To the editor: In the mid-1970s, I went with my very devoted Catholic friend on several trips across California to see the missions that Father Junipero Serra established. It was surprising for me to see my good friend so intensely fascinated by Serra. ("Often criticized, Serra gets a reappraisal from historians," March 17)
To my non-Catholic mind, Serra was a man so in love with his religion and his way of life that he wanted to bring them to the Indians and others, helping them to significantly improve their lives. Thus, in his heart he probably felt that his work was for the benefit of the native Californians.
I can understand the hatred that archaeologist Ruben Mendoza once felt for Serra, but as historian Robert M. Senkewicz stated in the article, Serra helped to set California on a path of agricultural and economic growth that endures today. Nobody is perfect, but
Thanks to the work of Mendoza and others, we can now view Serra in a much better and more accurate historical light.
John Pawson, Huntington Beach
To the editor: It's great that Mendoza had an epiphany about Serra while excavating old mission ruins.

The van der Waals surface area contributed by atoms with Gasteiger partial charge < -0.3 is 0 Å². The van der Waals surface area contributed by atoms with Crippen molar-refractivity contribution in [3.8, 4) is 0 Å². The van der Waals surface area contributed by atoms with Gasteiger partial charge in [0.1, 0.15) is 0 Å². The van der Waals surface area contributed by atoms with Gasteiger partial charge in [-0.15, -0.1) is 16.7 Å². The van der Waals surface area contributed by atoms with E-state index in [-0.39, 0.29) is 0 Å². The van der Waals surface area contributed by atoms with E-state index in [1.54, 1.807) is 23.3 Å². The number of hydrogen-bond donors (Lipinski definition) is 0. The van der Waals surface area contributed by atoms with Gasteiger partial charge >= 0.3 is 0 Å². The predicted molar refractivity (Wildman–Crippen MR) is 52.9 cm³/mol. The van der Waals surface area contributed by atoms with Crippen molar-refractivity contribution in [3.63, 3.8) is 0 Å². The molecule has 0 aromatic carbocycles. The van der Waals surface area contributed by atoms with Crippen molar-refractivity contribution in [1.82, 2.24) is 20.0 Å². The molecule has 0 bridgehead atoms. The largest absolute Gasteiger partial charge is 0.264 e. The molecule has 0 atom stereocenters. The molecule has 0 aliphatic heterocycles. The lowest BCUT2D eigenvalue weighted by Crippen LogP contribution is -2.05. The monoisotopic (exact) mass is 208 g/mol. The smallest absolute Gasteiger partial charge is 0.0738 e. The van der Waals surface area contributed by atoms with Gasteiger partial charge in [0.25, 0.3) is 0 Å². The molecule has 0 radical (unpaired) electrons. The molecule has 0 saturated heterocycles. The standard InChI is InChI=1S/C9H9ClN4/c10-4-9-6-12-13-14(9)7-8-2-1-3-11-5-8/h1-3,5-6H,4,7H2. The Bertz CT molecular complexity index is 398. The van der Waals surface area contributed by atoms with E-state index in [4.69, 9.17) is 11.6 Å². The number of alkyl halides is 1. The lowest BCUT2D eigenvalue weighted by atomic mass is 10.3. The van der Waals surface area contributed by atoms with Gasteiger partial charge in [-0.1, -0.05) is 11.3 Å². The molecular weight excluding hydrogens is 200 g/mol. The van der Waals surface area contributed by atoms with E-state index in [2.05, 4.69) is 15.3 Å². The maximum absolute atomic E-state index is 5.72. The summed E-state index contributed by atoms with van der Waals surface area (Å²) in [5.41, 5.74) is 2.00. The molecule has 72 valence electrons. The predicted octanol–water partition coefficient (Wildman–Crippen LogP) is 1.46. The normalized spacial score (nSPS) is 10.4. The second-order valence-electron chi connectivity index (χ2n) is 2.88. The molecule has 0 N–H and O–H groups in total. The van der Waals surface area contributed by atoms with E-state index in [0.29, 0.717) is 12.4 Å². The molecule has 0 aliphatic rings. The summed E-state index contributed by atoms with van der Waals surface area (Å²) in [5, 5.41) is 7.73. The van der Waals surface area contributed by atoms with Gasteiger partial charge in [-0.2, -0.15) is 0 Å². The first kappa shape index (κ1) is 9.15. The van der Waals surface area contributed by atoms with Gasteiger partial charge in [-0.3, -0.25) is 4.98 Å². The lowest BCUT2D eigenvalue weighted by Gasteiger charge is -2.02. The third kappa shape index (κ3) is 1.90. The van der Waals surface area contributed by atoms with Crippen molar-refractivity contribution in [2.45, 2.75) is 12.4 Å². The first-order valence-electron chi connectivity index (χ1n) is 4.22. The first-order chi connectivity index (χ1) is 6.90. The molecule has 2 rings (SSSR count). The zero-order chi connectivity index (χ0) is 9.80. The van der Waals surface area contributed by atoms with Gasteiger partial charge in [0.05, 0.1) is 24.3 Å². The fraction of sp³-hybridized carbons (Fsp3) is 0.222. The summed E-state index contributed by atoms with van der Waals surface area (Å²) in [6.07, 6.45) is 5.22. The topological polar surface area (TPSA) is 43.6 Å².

But what needs to be heard are the articulate voices of native Californians who are descendants of those who survived the mission period. Their stories need to be told, and they want to tell them.
Mark R. Day, Vista, Calif.
To the editor: Amid all the controversy over Serra and the missions, permit me to point out that the low point and destruction of the California Indians was not under Spain and its missions, but under American rule after an immoral and unjust war of aggression and expansion.
Stafford Poole, Los Angeles
The writer, a Roman Catholic priest and historian, is the author of 17 books on the history of colonial Mexico.
To the editor: If we're going to reappraise Serra, then let's consider his original sins.
First, he thought that his belief system was superior to the one that indigenous Californians had evolved for themselves over millenniums. Second, he didn't just try to persuade indigenous people that his belief system was better; he forced it on them at the cost of their culture and often their lives.
These sins were as inexcusable in Serra's time as they are today.
Kay Gilbert, Manhattan Beach